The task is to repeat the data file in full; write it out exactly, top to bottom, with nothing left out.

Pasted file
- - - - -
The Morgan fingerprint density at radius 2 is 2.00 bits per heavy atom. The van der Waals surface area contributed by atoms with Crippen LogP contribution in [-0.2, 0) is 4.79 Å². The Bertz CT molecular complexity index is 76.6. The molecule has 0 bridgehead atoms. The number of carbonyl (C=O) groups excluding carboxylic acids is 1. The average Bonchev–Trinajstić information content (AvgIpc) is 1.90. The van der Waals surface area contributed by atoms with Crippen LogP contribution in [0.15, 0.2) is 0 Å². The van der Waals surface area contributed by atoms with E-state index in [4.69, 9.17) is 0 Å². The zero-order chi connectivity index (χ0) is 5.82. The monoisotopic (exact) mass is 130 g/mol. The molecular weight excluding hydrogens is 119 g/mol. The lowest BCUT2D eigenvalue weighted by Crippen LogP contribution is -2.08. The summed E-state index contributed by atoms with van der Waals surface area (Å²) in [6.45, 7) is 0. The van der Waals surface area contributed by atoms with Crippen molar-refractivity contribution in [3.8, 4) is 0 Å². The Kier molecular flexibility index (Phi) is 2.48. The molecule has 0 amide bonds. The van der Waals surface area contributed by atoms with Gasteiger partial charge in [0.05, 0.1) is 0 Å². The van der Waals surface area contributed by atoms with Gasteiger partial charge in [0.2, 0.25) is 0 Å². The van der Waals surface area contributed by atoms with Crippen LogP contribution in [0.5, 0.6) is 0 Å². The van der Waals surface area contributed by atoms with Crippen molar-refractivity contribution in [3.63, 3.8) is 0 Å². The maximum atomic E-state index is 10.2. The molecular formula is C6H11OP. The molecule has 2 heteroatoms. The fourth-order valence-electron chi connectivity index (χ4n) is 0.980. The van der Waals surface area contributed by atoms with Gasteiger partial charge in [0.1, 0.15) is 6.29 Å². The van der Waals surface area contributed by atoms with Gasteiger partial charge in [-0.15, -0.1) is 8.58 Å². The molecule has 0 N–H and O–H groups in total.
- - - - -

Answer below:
The Morgan fingerprint density at radius 2 is 2.00 bits per heavy atom. The van der Waals surface area contributed by atoms with Crippen LogP contribution in [-0.2, 0) is 4.79 Å². The Bertz CT molecular complexity index is 76.6. The molecule has 0 bridgehead atoms. The number of carbonyl (C=O) groups excluding carboxylic acids is 1. The average Bonchev–Trinajstić information content (AvgIpc) is 1.90. The van der Waals surface area contributed by atoms with Crippen LogP contribution in [0.15, 0.2) is 0 Å². The van der Waals surface area contributed by atoms with E-state index in [4.69, 9.17) is 0 Å². The zero-order chi connectivity index (χ0) is 5.82. The monoisotopic (exact) mass is 130 g/mol. The molecular weight excluding hydrogens is 119 g/mol. The lowest BCUT2D eigenvalue weighted by Crippen LogP contribution is -2.08. The summed E-state index contributed by atoms with van der Waals surface area (Å²) in [6.45, 7) is 0. The van der Waals surface area contributed by atoms with Crippen molar-refractivity contribution in [3.8, 4) is 0 Å². The Kier molecular flexibility index (Phi) is 2.48. The molecule has 0 amide bonds. The van der Waals surface area contributed by atoms with Gasteiger partial charge in [0.05, 0.1) is 0 Å². The van der Waals surface area contributed by atoms with Gasteiger partial charge in [0.2, 0.25) is 0 Å². The van der Waals surface area contributed by atoms with Crippen LogP contribution in [0.5, 0.6) is 0 Å². The van der Waals surface area contributed by atoms with Crippen molar-refractivity contribution in [3.63, 3.8) is 0 Å². The maximum atomic E-state index is 10.2. The molecular formula is C6H11OP. The molecule has 2 heteroatoms. The fourth-order valence-electron chi connectivity index (χ4n) is 0.980. The van der Waals surface area contributed by atoms with Gasteiger partial charge in [0.1, 0.15) is 6.29 Å². The van der Waals surface area contributed by atoms with Gasteiger partial charge in [-0.15, -0.1) is 8.58 Å². The molecule has 0 N–H and O–H groups in total.